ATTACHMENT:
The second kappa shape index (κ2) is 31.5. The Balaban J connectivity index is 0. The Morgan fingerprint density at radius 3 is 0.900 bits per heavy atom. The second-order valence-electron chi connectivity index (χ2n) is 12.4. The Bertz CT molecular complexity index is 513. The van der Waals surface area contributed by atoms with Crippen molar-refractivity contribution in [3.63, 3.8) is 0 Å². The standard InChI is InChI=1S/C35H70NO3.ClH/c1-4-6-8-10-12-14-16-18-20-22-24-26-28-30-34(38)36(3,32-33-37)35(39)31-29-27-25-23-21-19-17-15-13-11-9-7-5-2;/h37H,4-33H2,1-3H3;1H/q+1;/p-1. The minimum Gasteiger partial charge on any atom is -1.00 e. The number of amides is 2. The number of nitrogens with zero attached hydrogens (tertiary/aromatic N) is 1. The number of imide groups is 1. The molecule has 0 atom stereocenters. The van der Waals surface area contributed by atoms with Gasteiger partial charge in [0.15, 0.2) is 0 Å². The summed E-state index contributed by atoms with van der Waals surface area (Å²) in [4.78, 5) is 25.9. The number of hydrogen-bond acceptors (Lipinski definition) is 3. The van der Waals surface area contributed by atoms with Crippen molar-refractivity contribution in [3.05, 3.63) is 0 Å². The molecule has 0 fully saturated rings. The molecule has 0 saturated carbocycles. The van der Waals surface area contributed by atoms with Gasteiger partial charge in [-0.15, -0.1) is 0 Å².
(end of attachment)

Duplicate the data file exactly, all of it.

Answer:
The second kappa shape index (κ2) is 31.5. The Balaban J connectivity index is 0. The Morgan fingerprint density at radius 3 is 0.900 bits per heavy atom. The second-order valence-electron chi connectivity index (χ2n) is 12.4. The Bertz CT molecular complexity index is 513. The van der Waals surface area contributed by atoms with Crippen molar-refractivity contribution in [3.63, 3.8) is 0 Å². The standard InChI is InChI=1S/C35H70NO3.ClH/c1-4-6-8-10-12-14-16-18-20-22-24-26-28-30-34(38)36(3,32-33-37)35(39)31-29-27-25-23-21-19-17-15-13-11-9-7-5-2;/h37H,4-33H2,1-3H3;1H/q+1;/p-1. The minimum Gasteiger partial charge on any atom is -1.00 e. The number of amides is 2. The number of nitrogens with zero attached hydrogens (tertiary/aromatic N) is 1. The number of imide groups is 1. The molecule has 0 atom stereocenters. The van der Waals surface area contributed by atoms with Gasteiger partial charge in [0.15, 0.2) is 0 Å². The summed E-state index contributed by atoms with van der Waals surface area (Å²) in [4.78, 5) is 25.9. The number of hydrogen-bond acceptors (Lipinski definition) is 3. The van der Waals surface area contributed by atoms with Crippen molar-refractivity contribution in [3.05, 3.63) is 0 Å². The molecule has 0 fully saturated rings. The molecule has 0 saturated carbocycles. The van der Waals surface area contributed by atoms with Gasteiger partial charge in [-0.15, -0.1) is 0 Å².